Literary Festival 2014: Private Lives: do we still value our privacy?
Download: Audio, Slides
Speaker(s): Professor Josh Cohen, Dr Ellen Helsper, Professor Andrew Murray
Chair: Professor George Gaskell
Recorded on 1 March 2014 in Wolfson Theatre, New Academic Building.
This panel will discuss where our modern understanding of privacy has come from, what our rights to privacy are in a digital age, and what effect this is having on younger generations, who seem to live their lives in the public domain.
Josh Cohen is professor of modern literary theory at Goldsmiths, University of London and a psychoanalyst in private practice. He is the author of books and articles on modern literature, cultural theory and psychoanalysis, including How to Read Freud and The Private Life: why we remain in the dark.
Ellen Helsper (@EllenHel) is an associate professor in the Media and Communications Department of the LSE. She has been consulted widely by UK and EU governments, the commercial and the charitable sector. She has held the roles of academic advisor for the Media and Communications Department of the PUC in Chile, external member of the BCS Ethics Board, and specialist advisor on digital inclusion for the Welsh Affairs Committee. She is a research associate at the Oxford Internet Institute and has had visiting scholar positions at the NYU Steinhardt's department of Media, Culture and Communications, USC’s Annenberg School for Communication and the Communications Department at the University of Twente.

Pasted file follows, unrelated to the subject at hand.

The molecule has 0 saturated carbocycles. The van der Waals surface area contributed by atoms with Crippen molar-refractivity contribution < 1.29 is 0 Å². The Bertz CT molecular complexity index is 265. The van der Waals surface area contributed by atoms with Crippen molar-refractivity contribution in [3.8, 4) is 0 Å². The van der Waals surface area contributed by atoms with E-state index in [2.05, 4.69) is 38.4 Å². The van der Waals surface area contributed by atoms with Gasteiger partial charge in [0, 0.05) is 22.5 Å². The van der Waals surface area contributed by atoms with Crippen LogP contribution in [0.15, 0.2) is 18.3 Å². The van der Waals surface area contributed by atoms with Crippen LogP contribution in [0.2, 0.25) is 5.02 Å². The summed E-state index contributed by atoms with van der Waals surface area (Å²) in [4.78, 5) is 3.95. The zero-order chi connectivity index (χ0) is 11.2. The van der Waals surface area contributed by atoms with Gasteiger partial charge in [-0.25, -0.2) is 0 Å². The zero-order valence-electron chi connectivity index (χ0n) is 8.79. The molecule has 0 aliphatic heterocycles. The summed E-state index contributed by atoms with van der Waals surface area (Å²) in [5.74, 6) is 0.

Andrew Murray (@AndrewDMurray) is professor in law at LSE and a fellow of the Royal Society for the Encouragement of Arts, Manufactures and Commerce (FRSA). He joined the LSE Law Department in September 2000. Andrew’s principal research interests are in regulatory design within Cyberspace, particularly the role of non-State actors, the protection and promotion of Human Rights within the digital environment and the promotion of proprietary interests in the digital sphere, encompassing both intellectual property rights and traditional property models.
This event forms part of LSE Space for Thought Literary Festival 2014, taking place from Monday 24 February - Saturday 1 March 2014, with the theme 'Reflections'.